Hypothesis 1 The purpose of this research project was to examine the stereotypes the participants used when classifying Greek females. The first hypothesis was that non-Greeks would use more negative adjectives when describing the sorority woman than Greeks would. There was support for the first hypothesis. The participants affiliated with the Greek system had more positive stereotypes than non-Greeks when classifying the sorority woman. This trend follows along with some of the other research on in-group out-group bias. The out-group has been shown to use more negative stereotypes when classifying the in-group (Ryan and Bogart, 2001) because the out-group (non-Greeks) forms its own in-group. However, any similarities between this study and earlier research were difficult to find, as the earlier research did not pertain solely to stereotype usage. Earlier studies focused more on formation of stereotypes over time. The current study was examining the prevalence of stereotype usage based on in-group –out-group bias.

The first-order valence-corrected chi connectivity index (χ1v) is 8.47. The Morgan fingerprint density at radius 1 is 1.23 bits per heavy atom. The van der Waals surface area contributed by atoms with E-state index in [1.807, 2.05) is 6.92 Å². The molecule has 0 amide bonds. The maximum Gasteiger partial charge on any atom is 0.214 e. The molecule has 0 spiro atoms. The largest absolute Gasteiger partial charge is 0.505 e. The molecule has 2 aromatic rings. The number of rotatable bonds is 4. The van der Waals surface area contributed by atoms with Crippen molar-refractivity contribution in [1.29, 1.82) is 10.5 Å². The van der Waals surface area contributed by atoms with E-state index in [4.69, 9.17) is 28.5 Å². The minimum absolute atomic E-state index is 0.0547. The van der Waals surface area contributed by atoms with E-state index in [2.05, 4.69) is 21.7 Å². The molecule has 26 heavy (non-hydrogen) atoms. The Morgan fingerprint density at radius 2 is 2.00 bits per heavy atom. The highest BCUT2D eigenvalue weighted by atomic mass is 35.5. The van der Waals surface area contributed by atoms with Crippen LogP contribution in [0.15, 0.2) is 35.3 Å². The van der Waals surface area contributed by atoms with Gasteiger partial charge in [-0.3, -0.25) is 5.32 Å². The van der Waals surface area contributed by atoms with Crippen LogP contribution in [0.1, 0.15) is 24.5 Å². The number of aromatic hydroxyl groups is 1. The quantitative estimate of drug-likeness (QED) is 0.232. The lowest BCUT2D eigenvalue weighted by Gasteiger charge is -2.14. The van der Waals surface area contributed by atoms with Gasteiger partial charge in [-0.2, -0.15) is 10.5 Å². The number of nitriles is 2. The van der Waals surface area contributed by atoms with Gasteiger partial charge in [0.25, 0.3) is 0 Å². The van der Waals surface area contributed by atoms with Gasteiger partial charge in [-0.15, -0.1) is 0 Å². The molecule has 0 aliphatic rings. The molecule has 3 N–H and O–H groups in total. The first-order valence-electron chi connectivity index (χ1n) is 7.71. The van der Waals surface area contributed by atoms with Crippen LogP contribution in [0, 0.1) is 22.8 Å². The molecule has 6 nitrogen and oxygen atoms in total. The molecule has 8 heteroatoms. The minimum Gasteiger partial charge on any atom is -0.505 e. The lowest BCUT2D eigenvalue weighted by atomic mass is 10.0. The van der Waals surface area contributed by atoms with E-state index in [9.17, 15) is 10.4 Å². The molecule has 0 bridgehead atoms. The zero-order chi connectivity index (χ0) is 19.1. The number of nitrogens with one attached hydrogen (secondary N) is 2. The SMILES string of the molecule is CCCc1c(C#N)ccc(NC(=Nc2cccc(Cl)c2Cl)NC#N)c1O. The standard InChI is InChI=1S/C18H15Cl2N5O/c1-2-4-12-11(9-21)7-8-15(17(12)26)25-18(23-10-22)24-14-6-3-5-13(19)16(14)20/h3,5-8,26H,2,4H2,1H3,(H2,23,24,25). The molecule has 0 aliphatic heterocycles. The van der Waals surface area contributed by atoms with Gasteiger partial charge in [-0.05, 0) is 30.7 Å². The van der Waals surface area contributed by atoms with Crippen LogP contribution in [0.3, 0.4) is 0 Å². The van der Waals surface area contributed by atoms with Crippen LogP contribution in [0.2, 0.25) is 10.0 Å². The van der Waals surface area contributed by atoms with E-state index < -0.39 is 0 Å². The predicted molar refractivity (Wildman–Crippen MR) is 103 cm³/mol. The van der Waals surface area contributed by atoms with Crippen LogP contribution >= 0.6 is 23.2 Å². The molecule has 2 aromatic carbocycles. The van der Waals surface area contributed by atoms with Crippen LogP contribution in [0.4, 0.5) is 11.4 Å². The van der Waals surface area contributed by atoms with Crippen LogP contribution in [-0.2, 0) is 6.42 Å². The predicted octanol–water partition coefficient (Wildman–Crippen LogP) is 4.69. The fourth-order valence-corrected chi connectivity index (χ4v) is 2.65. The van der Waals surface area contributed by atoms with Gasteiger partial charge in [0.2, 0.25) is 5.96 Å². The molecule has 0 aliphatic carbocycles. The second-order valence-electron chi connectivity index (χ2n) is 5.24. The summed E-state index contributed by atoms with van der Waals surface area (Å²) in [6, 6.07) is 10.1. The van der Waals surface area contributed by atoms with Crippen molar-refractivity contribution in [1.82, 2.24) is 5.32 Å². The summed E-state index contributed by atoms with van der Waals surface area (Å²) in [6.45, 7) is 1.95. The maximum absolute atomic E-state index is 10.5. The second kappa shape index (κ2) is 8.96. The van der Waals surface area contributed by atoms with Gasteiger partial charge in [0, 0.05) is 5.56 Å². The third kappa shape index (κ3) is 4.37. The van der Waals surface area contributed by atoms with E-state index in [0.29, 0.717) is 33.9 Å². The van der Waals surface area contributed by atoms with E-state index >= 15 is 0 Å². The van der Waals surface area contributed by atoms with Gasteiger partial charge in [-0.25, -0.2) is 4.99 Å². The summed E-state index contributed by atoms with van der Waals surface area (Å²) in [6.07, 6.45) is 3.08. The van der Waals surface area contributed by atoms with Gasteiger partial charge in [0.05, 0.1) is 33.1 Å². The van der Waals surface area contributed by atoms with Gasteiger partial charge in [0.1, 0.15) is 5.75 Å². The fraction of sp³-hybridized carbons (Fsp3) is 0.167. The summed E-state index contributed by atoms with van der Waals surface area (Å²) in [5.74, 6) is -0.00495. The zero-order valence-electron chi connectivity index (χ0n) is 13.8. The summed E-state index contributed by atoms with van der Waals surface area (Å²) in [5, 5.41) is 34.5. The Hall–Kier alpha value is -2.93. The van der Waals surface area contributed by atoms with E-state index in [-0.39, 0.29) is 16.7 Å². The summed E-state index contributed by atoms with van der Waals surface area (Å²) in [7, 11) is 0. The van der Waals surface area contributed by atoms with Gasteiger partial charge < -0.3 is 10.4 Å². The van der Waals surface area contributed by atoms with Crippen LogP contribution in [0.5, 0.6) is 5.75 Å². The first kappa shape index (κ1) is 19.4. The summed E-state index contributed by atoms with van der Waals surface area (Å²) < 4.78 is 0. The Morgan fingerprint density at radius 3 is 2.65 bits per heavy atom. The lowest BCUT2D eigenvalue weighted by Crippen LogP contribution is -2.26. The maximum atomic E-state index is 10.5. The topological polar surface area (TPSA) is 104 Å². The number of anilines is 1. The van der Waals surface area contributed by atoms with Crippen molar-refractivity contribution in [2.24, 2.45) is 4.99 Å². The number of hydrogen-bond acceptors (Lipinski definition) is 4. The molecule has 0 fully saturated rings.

Hypothesis 2The second hypothesis was that older males would have more negative stereotypes than any other group. There was no support for the second hypothesis. There were no affect of the sex of the participant on the types of stereotypes used, nor was there any affect of age on the types of stereotypes used. No significance could be found. The lowest p value was .179, which indicates that there was no effect from the independent variable (Greek versus non-Greek) on the dependent variable (adjectives circled). The study also found that there was a significant difference between the class rankings for sophomores and juniors, with the juniors using more negative stereotypes, but there was not an overall trend in older students (juniors and seniors) versus younger students (freshmen and sophomores). No overall trend in age was found. The difference in age and stereotype usage was not mirrored in any other study found. A possible problem with this study was small number of participants, especially males. The study had low power. If more males had been available, the study would have been able to fully examine whether or not the males had more negative stereotypes. There weren’t enough male participants to subdivide them for further analysis. With more subjects, a more general statement could have been applied to the population. Another problem with this study was the fact that the participants judged one of the girls in the photographs more harshly, whether she was in a sorority or not. The participants based it on her personal appearance, which was not dissimilar from the other girl. The participants were more negative towards the girl with her hair down than towards the girl with her hair in pigtails. There was no explanation available for the researchers. If there had been no discrepancies between the girls, a more accurate accounting of the stereotypes used to describe a sorority girl and the non-sorority girl would have been attained. A pilot test of the girls used in the study would be highly recommended so that there wasn’t a discrepancy between the two girls. The first hypothesis, that non-Greeks would have more negative stereotypes than Greeks when classifying the sorority woman, was supported by the data collected. The second hypothesis, that older males would have more negative stereotypes than any other group, was not supported by the data. This signifies that the use of stereotypes was based on in-group out-group biases of Greek versus non-Greek, but not on sex or age. This implies that people use stereotypes for quick classification of individuals that they view as dissimilar to themselves. This also implies that people tend to not divide themselves along lines of gender as much in dealing with a group like sororities. They are more likely to try to focus on the bigger differences, like being in a sorority. In future studies, looking more in depth at the specific stereotypes used would prove most interesting. The study could see if there is a more common stereotype used in classification of specific groups. Stereotype usage is a common day occurrence. Everyone uses stereotypes to quickly classify people in their lives. It is an easy way for us to remember things. However, it is also an easy way for us to overlook people because the stereotype that we have of them tells us that they are “dumb” or “snobby.” This study hoped to make people aware that they were using stereotypes to classify what they didn’t recognize as their in-group. It was hoped that some people thought a moment before circling adjectives on the list. It was also hoped that this study would demonstrate a better understanding of intergroup relations. While there is truth in stereotypes, we must remember that there is always room to reevaluate what we know.